Mudgee – Wagga Wagga – Mildura – Lake Mungo – Darling River – Louth – Lightning Ridge
Australia’s three iconic rivers, the Murray, the Darling and the Murrumbidgee drain around one seventh of the continent. The Murray-Darling river system from its source near the Queensland/NSW border to its mouth in South Australia is the third longest navigable river in the world, after the Amazon and the Nile. The water from these rivers has opened up thousands of square kilometres of otherwise inhospitable country to cultivation through irrigation systems that have been operating for well over 100 years. I’ve been fascinated by these rivers since first going on holiday to the Riverland in South Australia and north-western Victoria as a child. Earlier this year, on numerous trips from Brisbane to Adelaide, I noticed that the standard IFR route uses Mildura as a waypoint. As we passed over Mildura I’d look down from 30,000 ft to see the confluence of the Darling and the Murray at Wentworth and think how enjoyable it’d be to follow the Darling from its source to where it flows into the Murray then retrace the route of the Murray and Murrumbidgee upstream. The seed of an idea for a flying holiday that would put my recently acquired private instrument rating to good use was germinating.
We had known for some time that our daughter Sonja would be working in Mildura for a few months from August so that seemed a good reason for my wife Sigi and me to fly down the Darling to see her. I chose October as I reasoned the weather in SE Qld and northern NSW should still be relatively stable while the weather down south should have warmed up a bit.
I booked ROC, the club’s C182, for Monday 16th with a plan to fly across to Bourke and to stay somewhere on the banks of the Darling for one or two nights and then continue to Mildura, returning via Wagga.
However as the date of departure approached, Brisbane and SE Qld was hit by unseasonal heavy rain and strong easterly winds. My delight at having a 40 knot tail wind was tempered by the severe turbulence Sigmet that covered the whole of the south east corner of Queensland from Kingaroy down to the border, centred over the Lockyer Valley. This unfavourable weather was meant to clear by Monday but we ended up having to wait for 3 days.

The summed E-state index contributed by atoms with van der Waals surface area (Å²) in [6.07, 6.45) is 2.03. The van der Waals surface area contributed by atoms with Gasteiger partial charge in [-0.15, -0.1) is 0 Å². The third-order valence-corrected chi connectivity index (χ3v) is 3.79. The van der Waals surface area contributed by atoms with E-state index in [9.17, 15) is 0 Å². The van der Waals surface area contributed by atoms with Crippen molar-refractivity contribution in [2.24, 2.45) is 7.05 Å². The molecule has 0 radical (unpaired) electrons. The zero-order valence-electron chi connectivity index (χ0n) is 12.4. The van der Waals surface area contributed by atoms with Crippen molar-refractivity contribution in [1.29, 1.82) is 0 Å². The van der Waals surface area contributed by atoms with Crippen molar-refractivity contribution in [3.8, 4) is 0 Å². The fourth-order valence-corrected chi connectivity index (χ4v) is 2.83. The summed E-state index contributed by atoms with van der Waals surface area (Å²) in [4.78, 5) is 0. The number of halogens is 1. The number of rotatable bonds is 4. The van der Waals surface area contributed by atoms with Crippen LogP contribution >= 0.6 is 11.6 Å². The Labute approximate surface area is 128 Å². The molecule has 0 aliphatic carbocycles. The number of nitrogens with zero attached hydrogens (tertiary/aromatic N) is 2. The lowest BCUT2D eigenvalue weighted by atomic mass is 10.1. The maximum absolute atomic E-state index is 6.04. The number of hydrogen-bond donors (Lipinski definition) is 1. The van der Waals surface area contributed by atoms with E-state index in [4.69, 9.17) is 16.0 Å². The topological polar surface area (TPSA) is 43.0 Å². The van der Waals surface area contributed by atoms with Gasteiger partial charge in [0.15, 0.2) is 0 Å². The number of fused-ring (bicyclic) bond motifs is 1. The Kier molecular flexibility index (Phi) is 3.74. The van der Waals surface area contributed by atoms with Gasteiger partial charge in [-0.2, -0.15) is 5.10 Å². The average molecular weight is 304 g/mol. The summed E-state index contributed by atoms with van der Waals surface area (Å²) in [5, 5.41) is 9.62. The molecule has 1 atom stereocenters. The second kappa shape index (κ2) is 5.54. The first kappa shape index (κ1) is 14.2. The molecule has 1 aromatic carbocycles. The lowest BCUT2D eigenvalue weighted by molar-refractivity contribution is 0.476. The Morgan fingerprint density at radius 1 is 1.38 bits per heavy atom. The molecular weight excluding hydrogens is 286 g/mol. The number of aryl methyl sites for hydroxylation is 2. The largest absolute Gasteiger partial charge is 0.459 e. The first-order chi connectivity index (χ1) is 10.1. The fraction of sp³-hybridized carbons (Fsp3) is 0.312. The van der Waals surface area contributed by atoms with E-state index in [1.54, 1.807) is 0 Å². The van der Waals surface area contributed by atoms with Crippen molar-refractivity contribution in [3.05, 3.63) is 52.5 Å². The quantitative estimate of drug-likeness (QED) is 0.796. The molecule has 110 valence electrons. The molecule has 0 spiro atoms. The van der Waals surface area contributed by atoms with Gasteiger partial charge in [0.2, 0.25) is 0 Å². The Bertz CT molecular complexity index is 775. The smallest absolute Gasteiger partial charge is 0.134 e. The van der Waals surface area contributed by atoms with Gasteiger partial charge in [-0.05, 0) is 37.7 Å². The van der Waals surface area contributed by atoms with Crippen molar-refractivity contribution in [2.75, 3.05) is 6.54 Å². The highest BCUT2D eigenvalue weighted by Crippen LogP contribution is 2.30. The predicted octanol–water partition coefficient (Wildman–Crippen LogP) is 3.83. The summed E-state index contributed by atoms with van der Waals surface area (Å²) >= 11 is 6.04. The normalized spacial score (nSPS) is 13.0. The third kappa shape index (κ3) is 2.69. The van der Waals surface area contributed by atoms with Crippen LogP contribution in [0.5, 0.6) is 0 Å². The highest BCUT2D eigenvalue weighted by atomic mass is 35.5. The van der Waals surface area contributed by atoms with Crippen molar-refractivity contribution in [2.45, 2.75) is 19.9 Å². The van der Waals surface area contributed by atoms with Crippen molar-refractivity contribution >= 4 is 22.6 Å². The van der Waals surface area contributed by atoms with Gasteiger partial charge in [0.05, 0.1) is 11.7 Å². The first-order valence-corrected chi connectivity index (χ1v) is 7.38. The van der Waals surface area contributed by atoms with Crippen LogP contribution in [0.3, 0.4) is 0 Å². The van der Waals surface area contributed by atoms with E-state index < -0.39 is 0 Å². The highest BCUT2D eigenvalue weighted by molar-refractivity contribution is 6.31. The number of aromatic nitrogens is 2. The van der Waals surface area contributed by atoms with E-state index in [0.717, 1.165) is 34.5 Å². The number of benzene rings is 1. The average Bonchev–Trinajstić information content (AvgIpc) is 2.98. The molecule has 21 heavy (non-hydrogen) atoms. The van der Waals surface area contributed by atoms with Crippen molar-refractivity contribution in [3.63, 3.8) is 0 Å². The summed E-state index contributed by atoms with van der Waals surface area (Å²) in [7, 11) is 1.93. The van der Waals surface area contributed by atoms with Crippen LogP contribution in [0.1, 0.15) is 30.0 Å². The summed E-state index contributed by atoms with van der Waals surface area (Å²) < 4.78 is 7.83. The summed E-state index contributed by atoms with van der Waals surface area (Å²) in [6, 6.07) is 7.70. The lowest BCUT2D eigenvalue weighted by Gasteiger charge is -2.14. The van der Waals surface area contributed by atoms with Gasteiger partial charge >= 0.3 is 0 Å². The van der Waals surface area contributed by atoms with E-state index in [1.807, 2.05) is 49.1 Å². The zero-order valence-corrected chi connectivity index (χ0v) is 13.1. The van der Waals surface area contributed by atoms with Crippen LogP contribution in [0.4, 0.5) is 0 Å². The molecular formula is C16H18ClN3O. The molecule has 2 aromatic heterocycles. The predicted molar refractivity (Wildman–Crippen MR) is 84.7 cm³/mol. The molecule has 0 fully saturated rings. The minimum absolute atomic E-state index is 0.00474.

Finally the winds abated so we could depart Redcliffe on the morning of Thursday October 19th. Due to the forecast weather patterns I reversed my original plan, deciding to travel clockwise rather than anticlockwise around NSW. Our first stop would be Mudgee, about 3 hours to the south on the west of the Great Dividing Range. There was plenty of cloud as we headed out of Redcliffe so it was a great opportunity to make the most of my instrument skills to make it through to clear air south of the border. ATC cleared us direct to Amberley at 6,000ft and we climbed into cloud above the lowest safe altitude. After reaching 6,000ft we remained in cloud for about one hour until we were almost at Stanthorpe. It was good IMC practice. After crossing the border into NSW it was nothing but blue skies with the occasional puffy cumulus cloud as we tracked via Inverell and Gunnedah and on to Mudgee. Perfect flying weather.
Mudgee is a pretty little town nestled within a ring of hills. It has a number of small wineries located within about 5km of the aerodrome. Very convenient for fly-in wine lovers. We stayed overnight at the Hangar House. It’s an amazing property adjacent to the taxi way that was originally intended to be a flying school but is now a Bed & Breakfast with enough space in the purpose-built hangar to park ROC along with a Partenavia belonging to Alex, the owner. Alex told us that about 20% of his guests are fly-ins. He understands the problems of fly in guests who have no ground transport so kindly lent us his car so we could drive to a winery about 5 minutes away, where we tasted a few wines and shared a charcouterie platter. It was great to sit out on the verandah at Lowes enjoying the sun.
Sadly the good weather didn’t last. A cold front went through overnight and Friday morning greeted us with cloud covering the tops of all the surrounding hills and steady drizzle that occasionally turned to rain. The forecast indicated it would ease by lunch time so we waited. And waited. Our plan to fly on to Wagga that day didn’t look too promising and we thought we might be stuck in Mudgee for another night. Normally that wouldn’t be so bad but Alex told us he had no rooms that night and that Mudgee was pretty much booked out for the weekend.